Experimental Study Of Ethylene Evaporites Under Titan Conditions



Titan has an abundance of lakes and seas, as confirmed by Cassini. Major components of these liquid bodies include methane (CH4) and ethane (C2H6); however, evidence indicates that minor components such as ethylene (C2H4) may also exist in the lakes.

As the lake levels drop, 5 μm-bright deposits, resembling evaporite deposits on earth, are left behind. Here, we provide saturation values, evaporation rates, and constraints on ethylene evaporite formation by using a Titan simulation chamber capable of reproducing Titan surface conditions (89-94 K, 1.5 bar N2). Experimental samples were analyzed using Fourier transform infrared spectroscopy, mass, and temperature readings. Ethylene evaporites form more quickly in a methane solvent than in an ethane solvent or in a mixture of methane/ethane. We measured an average evaporation rate of (2.8±0.3)×10−4kgm−2s−1 for methane and an average upper limit evaporation rate of less than 5.5×10−6kgm−2s−1 for ethane. Additionally, we observed red shifts in ethylene absorption bands at 1.630 and 2.121 μm and the persistence of a methane band at 1.666 μm.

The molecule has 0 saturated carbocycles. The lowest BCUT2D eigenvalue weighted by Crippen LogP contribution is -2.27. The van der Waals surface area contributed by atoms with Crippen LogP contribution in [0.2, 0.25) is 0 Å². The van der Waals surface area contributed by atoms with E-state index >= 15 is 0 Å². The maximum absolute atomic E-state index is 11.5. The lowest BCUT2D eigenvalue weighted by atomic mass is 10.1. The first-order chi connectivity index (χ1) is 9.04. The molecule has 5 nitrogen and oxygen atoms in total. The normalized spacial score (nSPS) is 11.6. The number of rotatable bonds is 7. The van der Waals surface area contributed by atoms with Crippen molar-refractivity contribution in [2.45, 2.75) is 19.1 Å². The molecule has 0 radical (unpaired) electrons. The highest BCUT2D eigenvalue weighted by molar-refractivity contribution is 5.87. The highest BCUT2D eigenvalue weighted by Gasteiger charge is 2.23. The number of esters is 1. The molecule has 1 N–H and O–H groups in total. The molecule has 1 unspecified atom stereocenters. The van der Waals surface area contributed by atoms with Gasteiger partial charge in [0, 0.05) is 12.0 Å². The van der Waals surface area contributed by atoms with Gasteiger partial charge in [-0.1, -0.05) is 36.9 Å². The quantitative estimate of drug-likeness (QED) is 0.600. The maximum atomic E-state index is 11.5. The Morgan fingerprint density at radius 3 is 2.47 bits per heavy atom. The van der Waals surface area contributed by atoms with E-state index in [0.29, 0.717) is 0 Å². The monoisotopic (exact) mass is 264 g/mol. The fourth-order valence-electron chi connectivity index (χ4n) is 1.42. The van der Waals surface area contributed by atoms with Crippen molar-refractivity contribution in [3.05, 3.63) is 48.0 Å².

E. C. Czaplinski, Woodrow A. Gilbertson, Kendra K. Farnsworth, Vincent F. Chevrier
(Submitted on 11 Feb 2020)

Comments: 33 pages, 12 figures, 2 tables, published in ACS Earth and Space Chemistry
Subjects: Instrumentation and Methods for Astrophysics (astro-ph.IM); Earth and Planetary Astrophysics (astro-ph.EP)
Journal reference: ACS Earth and Space Chemistry 3 (2019) 2353-2362
DOI: 10.1021/acsearthspacechem.9b00204
Cite as: arXiv:2002.04978 [astro-ph.IM] (or arXiv:2002.04978v1 [astro-ph.IM] for this version)
Submission history
From: Ellen Czaplinski
[v1] Tue, 11 Feb 2020 03:26:35 UTC (3,664 KB)
Astrobiology, Astrochemistry

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